Stacey Cole's Nature Talks: It takes a real hawkeye to figure out the speciesSTACEY COLE February 14. 2014 8:39PM
How does one correctly identify a bird when one or more species look very much alike? This is particularly so in the case of the Cooper's hawk, the sharp-shinned hawk, and upon occasion, the merlin. It should be noted that although the Cooper's and the sharp-shinned hawks are members of the Accipiter family, the merlin is a member of the Falconidae family.
One of our Manchester readers had this problem as outlined in the following letter: "The pictures enclosed were taken in my neighbor's yard just behind my house on Monday, Jan. 14th. My wife and I came home from a walk to see this magnificent bird standing over its prey with no intention of being spooked by someone taking pictures about 30 feet away. It stayed for a good hour watching for intruders and tearing its lunch apart. We missed the hawk's exit as we had to leave.
"At first I thought it was a red-tailed hawk because we see our share of those in the air over the house. Yet, this one appears to be a Cooper's hawk, but I am a novice at identification. Can you help us with this one? Quite a spectacle for us!"
Two excellent photos were enclosed and, it appeared to me after a careful examination, that the bird's long tail was rounded, thus my answer agrees with that of the writer. I believe the hawk pictured is a Cooper's hawk.
On identifying these two hawks, the NH Audubon Society published the following information: "A hawk at the feeder is often one of these two species. The difference between the sharp-shinned hawk and Cooper's hawk is subtle and it is difficult to tell them apart, even in some photographs. Both species feed on small woodland songbirds and look identical, both as immatures and adults. In general the Cooper's is larger than the sharpie, but the female sharpie can be the same size as the male Cooper's. Both species are Accipiters with rounded wings and a long tail, although the Cooper's tail appears rounded and slightly longer. Merlin are also easily confused with these two species but they are very rare in winter in New Hampshire and do not typically hunt at feeders."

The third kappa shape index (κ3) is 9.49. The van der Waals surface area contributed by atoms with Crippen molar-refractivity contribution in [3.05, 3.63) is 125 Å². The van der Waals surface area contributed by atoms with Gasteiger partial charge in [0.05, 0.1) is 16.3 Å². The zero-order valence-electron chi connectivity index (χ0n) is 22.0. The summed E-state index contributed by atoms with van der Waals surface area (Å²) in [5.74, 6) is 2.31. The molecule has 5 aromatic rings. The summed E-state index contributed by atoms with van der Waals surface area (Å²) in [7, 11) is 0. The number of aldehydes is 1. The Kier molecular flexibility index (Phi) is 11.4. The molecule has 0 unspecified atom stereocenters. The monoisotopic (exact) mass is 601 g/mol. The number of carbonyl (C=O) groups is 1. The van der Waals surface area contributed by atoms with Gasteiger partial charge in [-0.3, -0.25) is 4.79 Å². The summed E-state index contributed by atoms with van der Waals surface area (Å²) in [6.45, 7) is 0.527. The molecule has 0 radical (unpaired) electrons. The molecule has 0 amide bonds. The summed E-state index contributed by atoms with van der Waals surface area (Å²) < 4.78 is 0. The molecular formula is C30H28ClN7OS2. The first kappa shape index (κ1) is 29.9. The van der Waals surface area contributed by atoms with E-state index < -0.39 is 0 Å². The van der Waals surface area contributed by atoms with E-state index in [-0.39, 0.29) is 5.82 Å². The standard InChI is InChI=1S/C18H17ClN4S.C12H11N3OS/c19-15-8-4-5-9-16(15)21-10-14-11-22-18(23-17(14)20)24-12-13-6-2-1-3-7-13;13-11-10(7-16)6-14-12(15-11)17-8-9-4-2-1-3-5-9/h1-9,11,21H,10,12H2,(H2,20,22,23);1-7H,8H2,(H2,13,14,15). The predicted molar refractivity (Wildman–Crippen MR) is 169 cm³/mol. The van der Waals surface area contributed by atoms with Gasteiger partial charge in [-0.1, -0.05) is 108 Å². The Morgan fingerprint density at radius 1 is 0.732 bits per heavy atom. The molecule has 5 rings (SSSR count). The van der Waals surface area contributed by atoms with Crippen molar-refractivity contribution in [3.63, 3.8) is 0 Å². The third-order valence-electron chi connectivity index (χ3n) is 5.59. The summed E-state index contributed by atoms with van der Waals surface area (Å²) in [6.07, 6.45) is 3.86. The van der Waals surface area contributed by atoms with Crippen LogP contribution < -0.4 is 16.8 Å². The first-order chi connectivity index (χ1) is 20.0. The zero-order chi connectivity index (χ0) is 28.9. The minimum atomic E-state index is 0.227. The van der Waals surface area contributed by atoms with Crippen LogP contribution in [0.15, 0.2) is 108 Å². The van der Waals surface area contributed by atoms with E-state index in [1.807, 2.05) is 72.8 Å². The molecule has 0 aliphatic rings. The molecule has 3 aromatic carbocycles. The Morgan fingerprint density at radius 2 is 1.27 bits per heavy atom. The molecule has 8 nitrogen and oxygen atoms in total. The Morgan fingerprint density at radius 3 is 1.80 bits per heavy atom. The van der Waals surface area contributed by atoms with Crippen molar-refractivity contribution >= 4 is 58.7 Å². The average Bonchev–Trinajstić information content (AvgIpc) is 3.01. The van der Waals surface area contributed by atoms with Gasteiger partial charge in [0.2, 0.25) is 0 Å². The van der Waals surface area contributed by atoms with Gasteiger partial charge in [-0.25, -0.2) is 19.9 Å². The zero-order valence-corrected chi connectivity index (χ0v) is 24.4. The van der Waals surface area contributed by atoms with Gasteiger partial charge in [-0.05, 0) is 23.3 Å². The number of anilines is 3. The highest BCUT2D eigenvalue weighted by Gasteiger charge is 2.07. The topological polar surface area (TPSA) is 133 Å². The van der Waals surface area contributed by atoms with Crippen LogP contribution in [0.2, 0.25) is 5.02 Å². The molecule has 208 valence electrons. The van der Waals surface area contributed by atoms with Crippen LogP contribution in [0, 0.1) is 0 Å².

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One of our long-time readers from New Boston wrote: "While traveling along Route 13 between Goffstown and New Boston, beside the Piscataguog River, I saw something quite amazing to me. Out on the ice I saw something moving so, as we got closer, it turned out to be a red fox, possibly after a drink. As I looked at the woods on the other side of the river a bald eagle was sitting in a tree. It was quietly surveying its surroundings including the fox. We wonder if there are any fish in the river in winter, or if the eagle was hoping that Mr. Fox would catch something it could confiscate for its dinner. I have lived in New Boston all of my 86 years and never before have I seen an eagle here. Earlier this winter we saw a weasel crossing the road."
Yes, there are fish in the river in winter, and bald eagles search any open water for the opportunity to catch one. Mature bald eagles have all-white heads and some folks occasionally mistake an osprey for an eagle as it has a large white patch on the top of its head. In winter, both species fish open water in rivers, but use different techniques. Bald eagles catch the fish they spot near the surface of the water with their hooked talons without getting very wet. On the other hand, Ospreys plunge into the water feet-first, frequently beneath the surface, and grasp their catch with their hooked talons. Occasionally both birds lose their grip and drop their catch when attempting to turn the fish so that they can carry it away headfirst. When both species are fishing close-by, ospreys, being somewhat smaller in size, occasionally attempt to purloin an eagle's catch, and many times succeed.
With respect to weasels, according to my good friend, the late Hilbert "Bandy" Siegler, in his book "Nature Notes," published in 1962 by Equity Publishing Company of Orford: "There are three kinds of weasels in New Hampshire — the long-tailed weasel in the extreme northeastern part of the state, the New York weasel which is fairly common in the southern half of the state and the small Bonaparte's weasel, which is common throughout the state."
Each of the three species of weasels are referred to in some texts as "ermine." According to "The Audubon Society Field Guide to North American Mammals": "In the northern part of their range, weasels' coats turn white in winter; but to the south, within a 600 mile-wide transcontinental belt, some molt to white while others remain brown."
Stacey Cole's address is 529 W. Swanzey Road, Swanzey, 03446.